Six California Animals Among Top 10 Endangered Species Act Success Stories

LOS ANGELES–(ENEWSPF)–December 6, 2013.  A report released today by the Endangered Species Coalition names six animals from California among the greatest successes of the Endangered Species Act, which celebrates its 40th anniversary this month. Two of the animals, the El Segundo blue butterfly and the southern sea otter, are unique to Southern California.  Four of the other animals highlighted in today’s report are also found in California — the humpback whale, green sea turtle, peregrine falcon and bald eagle. The report highlights 10 species that are improving or have been recovered under the protection of the Act.

El Segundo blue butterfly
El Segundo blue butterfly photo by Stonebird. 

“In Hollywood rock-star style, these animals are famous for their comebacks. From cute fuzzy sea otters to gorgeous blue butterflies, the Endangered Species Act has helped save some of California’s most amazing wildlife from extinction,” said Tierra Curry, a biologist at the Center for Biological Diversity, one of the coalition groups.

More than 1,300 plants and animals in the United States have been protected by the Endangered Species Act, while only 10 have gone extinct, according to the U.S. Fish and Wildlife Service. A recent study found that 90 percent of protected species are recovering at the pace expected in their scientific recovery plan, though the task of bringing back a species from near-extinction typically takes decades.

Background on the Species

El Segundo Blue Butterfly
The El Segundo blue butterfly is found in Los Angeles and Santa Barbara counties and nowhere else on Earth. The butterfly lost approximately 90 percent of its ocean-side habitat to construction of Los Angeles International Airport and a housing development. Remaining habitat was highly degraded and overtaken by exotic plants that crowded out the butterfly’s host plant. The butterfly declined from about 1,000 individuals in the late 1970s, when it was listed as an endangered species, to about 500 in 1984. It was saved from extinction by restoration efforts that by 2011 had steadily increased the population at the Airport Dunes to 123,000 — an astounding 22,000 percent population increase.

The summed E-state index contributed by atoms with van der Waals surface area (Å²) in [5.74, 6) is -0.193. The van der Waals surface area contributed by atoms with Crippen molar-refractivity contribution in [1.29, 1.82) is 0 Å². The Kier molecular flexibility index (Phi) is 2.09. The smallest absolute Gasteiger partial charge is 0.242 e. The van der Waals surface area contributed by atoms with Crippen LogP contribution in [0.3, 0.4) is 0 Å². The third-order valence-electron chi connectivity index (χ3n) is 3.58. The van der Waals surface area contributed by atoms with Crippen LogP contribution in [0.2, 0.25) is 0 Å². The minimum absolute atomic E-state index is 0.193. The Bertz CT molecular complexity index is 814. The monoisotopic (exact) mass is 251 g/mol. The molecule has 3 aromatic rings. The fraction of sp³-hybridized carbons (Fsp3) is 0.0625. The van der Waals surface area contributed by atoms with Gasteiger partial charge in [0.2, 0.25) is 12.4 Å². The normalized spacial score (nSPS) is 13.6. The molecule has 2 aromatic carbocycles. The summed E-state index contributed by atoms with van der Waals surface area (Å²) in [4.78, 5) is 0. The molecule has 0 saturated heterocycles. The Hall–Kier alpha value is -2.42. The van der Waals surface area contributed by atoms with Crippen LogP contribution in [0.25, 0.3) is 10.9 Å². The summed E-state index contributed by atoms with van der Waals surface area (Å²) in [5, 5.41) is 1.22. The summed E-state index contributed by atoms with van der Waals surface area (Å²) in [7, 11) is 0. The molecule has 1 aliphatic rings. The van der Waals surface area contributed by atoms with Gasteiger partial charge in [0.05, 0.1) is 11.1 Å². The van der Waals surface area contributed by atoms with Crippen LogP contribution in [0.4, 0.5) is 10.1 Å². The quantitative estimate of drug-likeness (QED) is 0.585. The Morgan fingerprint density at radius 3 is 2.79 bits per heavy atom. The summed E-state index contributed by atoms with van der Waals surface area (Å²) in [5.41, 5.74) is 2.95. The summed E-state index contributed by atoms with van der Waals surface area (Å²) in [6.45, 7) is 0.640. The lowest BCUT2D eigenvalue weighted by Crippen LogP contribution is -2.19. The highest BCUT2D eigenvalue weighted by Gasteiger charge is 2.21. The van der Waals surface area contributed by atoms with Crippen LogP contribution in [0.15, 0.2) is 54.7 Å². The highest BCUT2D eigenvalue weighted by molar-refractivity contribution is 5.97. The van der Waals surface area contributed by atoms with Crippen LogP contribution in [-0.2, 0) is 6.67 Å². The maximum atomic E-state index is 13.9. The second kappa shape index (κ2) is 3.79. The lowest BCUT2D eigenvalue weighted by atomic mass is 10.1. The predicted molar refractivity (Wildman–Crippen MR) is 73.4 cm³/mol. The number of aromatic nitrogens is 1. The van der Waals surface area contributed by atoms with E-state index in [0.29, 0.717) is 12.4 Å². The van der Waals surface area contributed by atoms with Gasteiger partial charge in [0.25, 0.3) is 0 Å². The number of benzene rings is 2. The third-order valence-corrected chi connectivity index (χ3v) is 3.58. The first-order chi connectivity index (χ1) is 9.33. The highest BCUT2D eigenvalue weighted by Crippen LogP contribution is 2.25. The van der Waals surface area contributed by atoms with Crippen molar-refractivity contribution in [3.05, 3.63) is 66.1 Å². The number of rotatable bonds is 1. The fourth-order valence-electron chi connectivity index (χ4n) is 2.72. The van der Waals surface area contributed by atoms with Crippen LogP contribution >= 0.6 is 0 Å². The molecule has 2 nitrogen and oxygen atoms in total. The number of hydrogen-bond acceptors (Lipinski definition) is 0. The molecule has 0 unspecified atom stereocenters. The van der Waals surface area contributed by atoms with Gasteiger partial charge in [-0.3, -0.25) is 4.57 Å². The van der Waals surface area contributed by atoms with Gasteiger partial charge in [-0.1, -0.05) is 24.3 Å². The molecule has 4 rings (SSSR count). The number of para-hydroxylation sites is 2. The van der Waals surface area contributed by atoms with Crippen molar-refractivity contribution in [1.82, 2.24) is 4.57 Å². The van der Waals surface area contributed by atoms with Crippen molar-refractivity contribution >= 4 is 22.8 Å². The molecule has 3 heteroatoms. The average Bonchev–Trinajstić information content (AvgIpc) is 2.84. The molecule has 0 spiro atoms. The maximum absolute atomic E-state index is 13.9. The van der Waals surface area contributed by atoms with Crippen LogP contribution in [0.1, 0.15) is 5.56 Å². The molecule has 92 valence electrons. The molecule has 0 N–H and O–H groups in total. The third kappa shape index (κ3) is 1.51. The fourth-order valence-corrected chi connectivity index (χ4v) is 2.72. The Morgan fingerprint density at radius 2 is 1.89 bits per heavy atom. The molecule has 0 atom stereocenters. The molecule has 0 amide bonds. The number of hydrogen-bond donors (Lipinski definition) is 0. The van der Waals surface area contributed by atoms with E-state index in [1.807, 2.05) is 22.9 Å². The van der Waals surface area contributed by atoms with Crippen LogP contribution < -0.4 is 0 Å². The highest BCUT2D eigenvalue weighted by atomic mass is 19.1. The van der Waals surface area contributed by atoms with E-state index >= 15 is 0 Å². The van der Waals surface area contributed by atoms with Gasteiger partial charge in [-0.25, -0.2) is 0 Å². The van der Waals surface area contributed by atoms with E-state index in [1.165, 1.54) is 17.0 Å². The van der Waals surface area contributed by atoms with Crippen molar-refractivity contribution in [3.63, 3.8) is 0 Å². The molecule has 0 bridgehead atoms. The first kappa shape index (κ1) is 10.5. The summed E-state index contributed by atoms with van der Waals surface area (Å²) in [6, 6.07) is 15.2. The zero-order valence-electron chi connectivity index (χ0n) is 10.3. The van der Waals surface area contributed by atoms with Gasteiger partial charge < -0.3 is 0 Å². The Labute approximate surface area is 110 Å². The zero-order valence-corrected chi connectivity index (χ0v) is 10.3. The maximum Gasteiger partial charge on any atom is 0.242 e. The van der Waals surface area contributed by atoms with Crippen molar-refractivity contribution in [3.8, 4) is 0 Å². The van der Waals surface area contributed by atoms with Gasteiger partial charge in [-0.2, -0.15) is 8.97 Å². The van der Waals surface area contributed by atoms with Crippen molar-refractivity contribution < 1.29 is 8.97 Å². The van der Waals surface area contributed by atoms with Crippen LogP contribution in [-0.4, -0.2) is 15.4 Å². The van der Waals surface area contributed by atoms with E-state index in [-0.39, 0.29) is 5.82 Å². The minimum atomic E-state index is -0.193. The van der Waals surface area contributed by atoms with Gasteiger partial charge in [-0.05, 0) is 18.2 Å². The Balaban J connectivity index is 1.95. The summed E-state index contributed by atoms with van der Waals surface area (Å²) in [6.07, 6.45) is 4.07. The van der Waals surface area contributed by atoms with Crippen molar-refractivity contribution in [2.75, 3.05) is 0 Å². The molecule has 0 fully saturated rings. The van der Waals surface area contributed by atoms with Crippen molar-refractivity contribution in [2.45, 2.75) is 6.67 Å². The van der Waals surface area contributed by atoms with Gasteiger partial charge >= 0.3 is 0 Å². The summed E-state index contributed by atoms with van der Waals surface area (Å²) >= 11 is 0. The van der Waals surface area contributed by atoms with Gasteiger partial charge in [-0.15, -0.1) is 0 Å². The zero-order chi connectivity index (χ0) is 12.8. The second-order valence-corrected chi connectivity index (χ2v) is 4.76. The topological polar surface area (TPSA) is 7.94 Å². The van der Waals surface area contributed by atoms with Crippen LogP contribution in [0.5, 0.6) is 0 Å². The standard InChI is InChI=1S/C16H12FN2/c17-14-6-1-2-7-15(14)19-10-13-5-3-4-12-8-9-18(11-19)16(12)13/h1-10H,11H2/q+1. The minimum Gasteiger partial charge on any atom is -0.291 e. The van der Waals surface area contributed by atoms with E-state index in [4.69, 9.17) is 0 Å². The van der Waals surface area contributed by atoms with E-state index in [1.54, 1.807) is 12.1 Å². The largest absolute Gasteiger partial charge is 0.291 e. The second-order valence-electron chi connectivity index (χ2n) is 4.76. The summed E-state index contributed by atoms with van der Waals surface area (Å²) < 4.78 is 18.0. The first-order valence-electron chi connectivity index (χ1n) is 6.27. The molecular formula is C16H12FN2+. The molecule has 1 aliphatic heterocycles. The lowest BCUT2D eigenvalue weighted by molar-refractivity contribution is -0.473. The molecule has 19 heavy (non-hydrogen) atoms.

Southern Sea Otter
The southern sea otter is found in shallow waters along the coast of central and Southern California from Half Moon Bay to Point Conception. Sea otters once numbered in the thousands, before the fur trade and other factors reduced their numbers to about 50 in 1914. Listed under the Endangered Species Act in 1977, this remarkable species rebounded to approximately 2,800 individuals between 2005 and 2010.

Peregrine Falcon
Peregrine falcons, which can dive at speeds of 200 miles per hour, have rebounded in California and around the country. The U.S. population of peregrine falcons dropped from an estimated 3,900 in the mid-1940s to just 324 individuals in 1975, and the falcon was considered locally extinct in the eastern United States. After gaining Endangered Species Act protections in 1970, their comeback has been truly remarkable — today, there are approximately 3,500 nesting pairs.

Humpback Whale
The whaling industry dramatically depleted humpback populations from a high of more than 125,000; by the mid-1960s, only 1,200 individuals swam in the North Pacific. After gaining the protection of the Endangered Species Act in 1970, that tiny population of humpbacks has swelled to more than 22,000 members today due to a strong recovery program implemented under the Act.

Bald Eagle
Bald eagles are now found throughout most of California, but in the early 1960s, the count of nesting bald eagles plummeted to only 480 in the lower 48 states. In 1967 it became one of the nation’s first federally protected species under the precursor to the Endangered Species Act, which was passed in 1973. Thanks to that protection, today there are some 14,000 breeding pairs in the skies over North America.

Green Sea Turtle
Green sea turtles feed in sea-grass pastures in the Gulf of California. After their numbers sank dangerously low as a result of overharvest, they received Endangered Species Act protection in 1978 and began their slow recovery. Though they still face many threats throughout their range, they have made remarkable comebacks in many places including the Archie Carr National Wildlife Refuge on Florida’s east coast and French Frigate Shoals in Hawaii.

The other four species in the report are the American alligator, Hawaii’s nēnē goose, a plant from New Hampshire called Robbins’ cinquefoil, and the eastern brown pelican. All of the species in the report were nominated by coalition member groups from around the country. A panel of scientists then reviewed the nominations and decided which species to include in the report. The coalition produces a “Top 10” report annually.

Previous years’ reports are available on the coalition’s website,

The Center for Biological Diversity is a national, nonprofit conservation organization with more than 625,000 members and online activists dedicated to the protection of endangered species and wild places.